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New perspectives to save cultural heritage
Altan, M. Orhan

CI PA 2003 XIX th International Symposium, 30 September - 04 October, 2003, Antalya, Turkey
9.1 Combination of methodology
The Etruscan amphora was surveyed with Laser scanner and
photogrammetric tolls. Textured meshes of the object were
produced using: i) Reconstructor Software for LFR data and
digital photos, ii) Arpenteur and ROMA Software for
photogrammetric photos.
A theoretical model was produced by means of few real
measures derived from real surveyed object.
The final step of merging the different approaches in the same
tool was provided trough Surveyor Software (by Joint Research
Centre nEuropean Commission n JRC, EU). This tool allows
importing wrml models, combining and comparing them,
extracting linear-areas measurements, cross sections and
orthographic view [Sgrenzaroli, Wolfart 2002].
An experimental test was set up in order to emphasise the
potentiality of the combination between LFR and
photogrammetry. An artificial hole was created in the laser
range mesh using the Reconstructor mesh editor. The mesh
derived from photos 7R, 7C, and 7R (see figure 3) using
Arpenteur-ROMA tools was used to close the artificial hole.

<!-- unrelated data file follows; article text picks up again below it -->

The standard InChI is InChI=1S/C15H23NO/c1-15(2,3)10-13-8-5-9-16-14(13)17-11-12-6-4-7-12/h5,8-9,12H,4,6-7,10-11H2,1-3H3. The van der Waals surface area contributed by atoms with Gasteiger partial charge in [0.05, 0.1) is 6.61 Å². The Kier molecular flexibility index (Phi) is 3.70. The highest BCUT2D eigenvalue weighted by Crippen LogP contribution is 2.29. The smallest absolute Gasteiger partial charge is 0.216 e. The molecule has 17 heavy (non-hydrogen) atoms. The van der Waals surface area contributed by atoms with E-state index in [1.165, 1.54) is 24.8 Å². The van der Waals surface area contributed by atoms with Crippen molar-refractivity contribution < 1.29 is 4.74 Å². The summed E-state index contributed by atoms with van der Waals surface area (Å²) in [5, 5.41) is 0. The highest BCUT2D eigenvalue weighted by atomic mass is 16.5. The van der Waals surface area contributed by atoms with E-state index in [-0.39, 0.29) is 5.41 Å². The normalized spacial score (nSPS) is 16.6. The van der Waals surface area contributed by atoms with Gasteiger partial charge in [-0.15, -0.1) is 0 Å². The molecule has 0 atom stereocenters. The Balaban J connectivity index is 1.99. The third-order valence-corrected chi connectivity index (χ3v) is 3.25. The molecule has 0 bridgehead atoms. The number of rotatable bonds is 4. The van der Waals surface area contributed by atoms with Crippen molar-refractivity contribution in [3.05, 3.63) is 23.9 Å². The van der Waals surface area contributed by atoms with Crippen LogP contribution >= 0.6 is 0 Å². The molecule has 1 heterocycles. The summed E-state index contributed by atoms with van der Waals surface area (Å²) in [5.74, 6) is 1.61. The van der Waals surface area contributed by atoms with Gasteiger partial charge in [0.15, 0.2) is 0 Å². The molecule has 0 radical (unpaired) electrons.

9.2 Visualization and Interaction
The Surveyor Software provide different tool for managing the
combined model: i) wrml models import and export, ii) model
comparison, iii) linear-areas measurements extraction, iv) cross-
sections and orthographic view creation. Examples of these
tools used for the amphora test are show in figure 7. The
photogrammetric model of the seabed surface where the
Etruscan wreck was found combined with the LFR amphora
model is also visualized.
The first steps of a common work towards building a survey
tool that integrates the LFR technology and close range
photogrammetry based on knowledge closer to the measured
object has been presented in this article. The result is a textured
mesh coming from a laser scanner software, a mesh coming
from automatic photogrammetry using a geometrical
approximation of the object and image correlation for the part of
the object invisible by the scanner and a simple mesh for the
lacked part of the measured object coming from a theoretical
description. We are currently working on different aspect of this
problem: i) the different data source integration in the
Reconstructor Software, ii) the usage of automatic
photogrammetric measurement beyond an approximation of the
object geometry and image processing techniques, points of
interest (as for example Harrisi points), iii) the geometrical
formalization of the ideal model of the objects.
Fig. 6. On the left: Synoptic view of method combination; on the left laser range and programmatic photo, the mesh derived from
photogrammetry in the central icon, and on the right the artificial hole in the laser- derived mesh close through the mesh derived from
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